Blessed are the peacemakers, for they will be called children of God. (Matt. 5:9)
This is supposed to be the point where I should be cracking my knuckles and give you 10 points on what it means to be a peacemaker so you can share it with your friends and say something like “I like number five. That’s so me!” I’m not going to do that. I’m also not going to tackle “Just War theory” or anything on a grander scale, because I think we first need to have a conversation on what this means from an individual level first. I’m not into giving easy answers. Rather, I’m going to let some old, (physically) dead guys tell you what they believe it means, because frankly…they know koine Greek a heck of a lot better than I do.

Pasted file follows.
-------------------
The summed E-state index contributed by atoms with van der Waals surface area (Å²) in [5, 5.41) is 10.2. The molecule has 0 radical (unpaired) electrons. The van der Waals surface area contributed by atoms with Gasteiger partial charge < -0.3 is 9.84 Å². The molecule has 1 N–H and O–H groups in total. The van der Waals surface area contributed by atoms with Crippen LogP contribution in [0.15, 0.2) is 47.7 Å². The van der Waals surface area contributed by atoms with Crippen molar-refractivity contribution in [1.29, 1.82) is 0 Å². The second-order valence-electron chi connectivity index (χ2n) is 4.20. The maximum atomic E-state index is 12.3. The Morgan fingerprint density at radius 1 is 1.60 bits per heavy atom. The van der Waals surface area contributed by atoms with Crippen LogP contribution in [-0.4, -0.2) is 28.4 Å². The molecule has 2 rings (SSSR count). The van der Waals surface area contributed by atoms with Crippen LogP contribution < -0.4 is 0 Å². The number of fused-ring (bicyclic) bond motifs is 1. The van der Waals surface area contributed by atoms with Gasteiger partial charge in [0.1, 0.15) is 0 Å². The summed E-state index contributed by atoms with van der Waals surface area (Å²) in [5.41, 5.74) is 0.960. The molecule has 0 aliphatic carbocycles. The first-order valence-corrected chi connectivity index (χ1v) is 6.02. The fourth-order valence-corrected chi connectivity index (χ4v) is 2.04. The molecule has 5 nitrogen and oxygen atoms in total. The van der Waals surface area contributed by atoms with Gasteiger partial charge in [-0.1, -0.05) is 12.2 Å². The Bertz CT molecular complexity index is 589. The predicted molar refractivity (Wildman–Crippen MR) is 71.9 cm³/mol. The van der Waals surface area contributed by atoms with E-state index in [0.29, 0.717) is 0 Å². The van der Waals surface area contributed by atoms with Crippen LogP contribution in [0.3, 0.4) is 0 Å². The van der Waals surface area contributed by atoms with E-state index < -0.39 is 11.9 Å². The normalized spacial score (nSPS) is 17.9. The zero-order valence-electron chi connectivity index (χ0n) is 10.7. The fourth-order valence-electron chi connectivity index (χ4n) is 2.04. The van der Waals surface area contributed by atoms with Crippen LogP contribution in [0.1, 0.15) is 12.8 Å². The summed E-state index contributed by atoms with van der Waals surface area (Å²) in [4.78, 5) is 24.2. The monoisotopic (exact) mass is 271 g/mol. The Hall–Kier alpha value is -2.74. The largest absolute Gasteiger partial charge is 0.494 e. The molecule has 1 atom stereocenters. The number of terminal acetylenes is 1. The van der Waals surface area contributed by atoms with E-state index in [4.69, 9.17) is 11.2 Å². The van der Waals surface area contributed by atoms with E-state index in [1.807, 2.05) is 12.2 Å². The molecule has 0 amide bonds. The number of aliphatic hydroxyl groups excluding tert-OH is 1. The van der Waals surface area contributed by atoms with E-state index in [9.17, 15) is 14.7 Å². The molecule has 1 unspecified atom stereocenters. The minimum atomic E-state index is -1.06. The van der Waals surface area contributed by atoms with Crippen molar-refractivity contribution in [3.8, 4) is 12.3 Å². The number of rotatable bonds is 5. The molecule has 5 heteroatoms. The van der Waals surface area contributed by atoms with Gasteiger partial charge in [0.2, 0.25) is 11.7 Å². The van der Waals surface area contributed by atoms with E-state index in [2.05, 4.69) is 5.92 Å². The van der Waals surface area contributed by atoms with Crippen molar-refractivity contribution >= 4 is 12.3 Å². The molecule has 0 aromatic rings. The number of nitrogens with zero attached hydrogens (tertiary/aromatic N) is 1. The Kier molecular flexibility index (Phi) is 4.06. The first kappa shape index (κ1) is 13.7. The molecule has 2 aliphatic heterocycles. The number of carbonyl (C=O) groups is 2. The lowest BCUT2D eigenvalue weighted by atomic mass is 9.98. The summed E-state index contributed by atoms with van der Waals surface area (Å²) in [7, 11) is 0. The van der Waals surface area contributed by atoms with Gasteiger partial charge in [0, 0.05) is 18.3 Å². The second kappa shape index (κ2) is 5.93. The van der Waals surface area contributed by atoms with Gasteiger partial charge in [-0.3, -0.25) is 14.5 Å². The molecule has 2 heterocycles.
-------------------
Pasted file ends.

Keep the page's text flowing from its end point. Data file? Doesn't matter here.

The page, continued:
First up, one of my favorite preachers of the post-Nicene era, John Chrysostom, Mr. Golden-tongue himself:
Here He not only takes away altogether our own strife and hatred among ourselves, but He requires besides this something more, namely, that we should set at one again others, who are at strife. (Homily 15, Homilies on Matthew)
We are commanded to have only one enemy, the devil. With him never be reconciled! But with a brother, never be at enmity in thy heart. (Homily 20, Homilies on Matthew)
Another favorite preacher and honorable father of the Church, Basil of Caesarea has this to say:
I cannot persuade myself that without love to others, and without, as far as rests with me, peaceableness towards all, I can be called a worthy servant of Jesus Christ. (Letter 203,2)
And the coup de gras, one of my all time favorite teachers and monks, Isaac of Ninevah has this to say on peace:
Let yourself be persecuted, but do not persecute others.
Be crucified, but do not crucify others.